We’ve seen an avalanche of blogs from leading educationalists calling for the end of Ofsted, arguing that enough is enough. The watchdog casts too dark a cloud over schools, which should be joyous, liberating, positive places to work.
No education system can exceed the quality of its teachers and leaders, but ours is suffering because it’s become too hard to stay in teaching. More than one third of teachers now leave within five years of qualification. Nearly a third of school leaders leave within three years of being appointed.
Schools are struggling under this constant churn of staff. Newly qualified teachers are promoted to positions of responsibility too early in their careers because their more experienced colleagues have left. Not surprisingly, given responsibilities for which they have neither training nor adequate support from more experienced colleagues, they also leave.
So much talent, dedication and hope is lost when this happens. And it is the children who suffer because there are not enough teachers, and not enough leaders, to educate them.
It does not need to be this way.
Let me ask, what if?
What if school leaders and teachers took their courage in both hands and decided enough was enough?
What if, after years of dancing to Ofsted’s tune, they determined that they would not put up with it any more?
What if they told Ofsted that its inspections are damaging the quality of education in schools?
What if, when Ofsted inspectors called at their school, they were asked if they would kindly leave?
Fantastical as this might sound to English ears, that is just what has been happening in Northern Ireland since January 2016.
Faced with rising workloads caused by demands for more and more "evidence" of pupil achievements, teachers and school leaders in Northern Ireland have hindered the Education Inspectorate’s (Northern Ireland’s equivalent of Ofsted) ability to conduct inspections.
Boycott of inspections in Northern Ireland
When the inspectors in Northern Ireland enter a classroom, the teacher instructs the pupils to stop what they are doing, to open a textbook and to read silently.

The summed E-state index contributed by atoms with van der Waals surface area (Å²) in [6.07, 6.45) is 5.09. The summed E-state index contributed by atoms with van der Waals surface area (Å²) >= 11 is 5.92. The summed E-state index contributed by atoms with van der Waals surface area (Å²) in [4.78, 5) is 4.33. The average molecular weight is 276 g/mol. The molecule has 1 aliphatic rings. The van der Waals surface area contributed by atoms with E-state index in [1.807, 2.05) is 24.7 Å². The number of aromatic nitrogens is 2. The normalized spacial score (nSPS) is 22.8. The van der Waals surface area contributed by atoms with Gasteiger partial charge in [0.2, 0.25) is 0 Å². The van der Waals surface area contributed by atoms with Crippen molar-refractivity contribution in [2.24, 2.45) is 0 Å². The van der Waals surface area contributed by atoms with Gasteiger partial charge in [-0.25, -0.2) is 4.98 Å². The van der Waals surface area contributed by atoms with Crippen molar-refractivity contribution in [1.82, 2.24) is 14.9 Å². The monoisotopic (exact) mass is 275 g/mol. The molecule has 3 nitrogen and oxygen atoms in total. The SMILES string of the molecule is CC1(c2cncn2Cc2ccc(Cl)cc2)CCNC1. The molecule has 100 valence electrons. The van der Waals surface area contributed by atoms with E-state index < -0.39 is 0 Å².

As a result, the inspectorate is unable to gather data through lesson observations or through book looks, or through conversations with teachers or leaders. The only judgement that the inspectors are able to make is on the school’s safeguarding arrangements.
And the standards of education in Northern Ireland have not declined one jot. Judged by exam results at GCSE and A level, results have improved.
Teachers still teach, leaders still lead. Parents still have confidence in their schools. The sky has not fallen in. The system carries on as usual.
What has changed is the working lives of teachers and leaders. On a recent visit to Northern Ireland, teachers spoke to me of their satisfaction in being able to concentrate on what they felt was important to improve their teaching and pupil learning.
They spoke of their relief that they were able to exercise choice in the focus of their work. They said that they were able to manage their working hours and make time for family, friends, sport and hobbies.
They were able, actually, to lead normal lives in which there is a reasonable balance between work and rest.
There is a different statutory basis for the Northern Ireland Inspectorate and Ofsted – which means that, under the union laws, we can’t legally ballot for a boycott. But what if?
What if school leaders and teachers decided, collectively, to stop the madness of the current accountability system in England by acting collectively to refuse to participate in Ofsted inspections?
Mary Bousted is the joint-general secretary of the NEU teaching union